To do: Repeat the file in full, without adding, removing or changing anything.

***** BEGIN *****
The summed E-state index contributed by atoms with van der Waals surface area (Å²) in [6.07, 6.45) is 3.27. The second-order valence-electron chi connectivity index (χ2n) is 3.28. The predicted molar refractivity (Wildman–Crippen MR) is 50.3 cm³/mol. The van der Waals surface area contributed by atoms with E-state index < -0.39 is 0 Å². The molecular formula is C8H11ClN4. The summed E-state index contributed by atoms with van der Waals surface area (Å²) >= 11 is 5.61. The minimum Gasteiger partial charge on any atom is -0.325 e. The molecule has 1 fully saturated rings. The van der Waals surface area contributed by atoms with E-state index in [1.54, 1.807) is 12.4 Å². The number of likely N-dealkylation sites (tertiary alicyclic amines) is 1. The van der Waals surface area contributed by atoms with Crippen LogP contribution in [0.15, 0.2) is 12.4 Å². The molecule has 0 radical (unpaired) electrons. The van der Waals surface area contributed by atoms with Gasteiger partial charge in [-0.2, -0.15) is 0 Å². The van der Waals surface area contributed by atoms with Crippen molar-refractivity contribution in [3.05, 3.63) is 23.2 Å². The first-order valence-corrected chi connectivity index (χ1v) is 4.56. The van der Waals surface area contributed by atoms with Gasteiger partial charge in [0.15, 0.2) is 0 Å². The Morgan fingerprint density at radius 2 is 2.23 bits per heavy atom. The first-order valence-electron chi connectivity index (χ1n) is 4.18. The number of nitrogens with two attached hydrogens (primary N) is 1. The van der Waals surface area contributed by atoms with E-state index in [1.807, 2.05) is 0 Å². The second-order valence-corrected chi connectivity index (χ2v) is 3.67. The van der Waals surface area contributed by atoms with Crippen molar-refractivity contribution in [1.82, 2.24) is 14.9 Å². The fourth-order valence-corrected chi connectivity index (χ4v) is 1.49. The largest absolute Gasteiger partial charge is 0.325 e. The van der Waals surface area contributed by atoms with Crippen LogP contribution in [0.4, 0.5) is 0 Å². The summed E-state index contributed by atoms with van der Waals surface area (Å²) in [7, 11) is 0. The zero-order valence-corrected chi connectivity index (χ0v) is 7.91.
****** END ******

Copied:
The summed E-state index contributed by atoms with van der Waals surface area (Å²) in [6.07, 6.45) is 3.27. The second-order valence-electron chi connectivity index (χ2n) is 3.28. The predicted molar refractivity (Wildman–Crippen MR) is 50.3 cm³/mol. The van der Waals surface area contributed by atoms with E-state index < -0.39 is 0 Å². The molecular formula is C8H11ClN4. The summed E-state index contributed by atoms with van der Waals surface area (Å²) >= 11 is 5.61. The minimum Gasteiger partial charge on any atom is -0.325 e. The molecule has 1 fully saturated rings. The van der Waals surface area contributed by atoms with E-state index in [1.54, 1.807) is 12.4 Å². The number of likely N-dealkylation sites (tertiary alicyclic amines) is 1. The van der Waals surface area contributed by atoms with Crippen LogP contribution in [0.15, 0.2) is 12.4 Å². The molecule has 0 radical (unpaired) electrons. The van der Waals surface area contributed by atoms with Gasteiger partial charge in [-0.2, -0.15) is 0 Å². The van der Waals surface area contributed by atoms with Crippen molar-refractivity contribution in [3.05, 3.63) is 23.2 Å². The first-order valence-corrected chi connectivity index (χ1v) is 4.56. The van der Waals surface area contributed by atoms with Gasteiger partial charge in [0.15, 0.2) is 0 Å². The Morgan fingerprint density at radius 2 is 2.23 bits per heavy atom. The first-order valence-electron chi connectivity index (χ1n) is 4.18. The number of nitrogens with two attached hydrogens (primary N) is 1. The van der Waals surface area contributed by atoms with E-state index in [1.807, 2.05) is 0 Å². The second-order valence-corrected chi connectivity index (χ2v) is 3.67. The van der Waals surface area contributed by atoms with Crippen molar-refractivity contribution in [1.82, 2.24) is 14.9 Å². The fourth-order valence-corrected chi connectivity index (χ4v) is 1.49. The largest absolute Gasteiger partial charge is 0.325 e. The van der Waals surface area contributed by atoms with Crippen LogP contribution in [0.4, 0.5) is 0 Å². The summed E-state index contributed by atoms with van der Waals surface area (Å²) in [7, 11) is 0. The zero-order valence-corrected chi connectivity index (χ0v) is 7.91.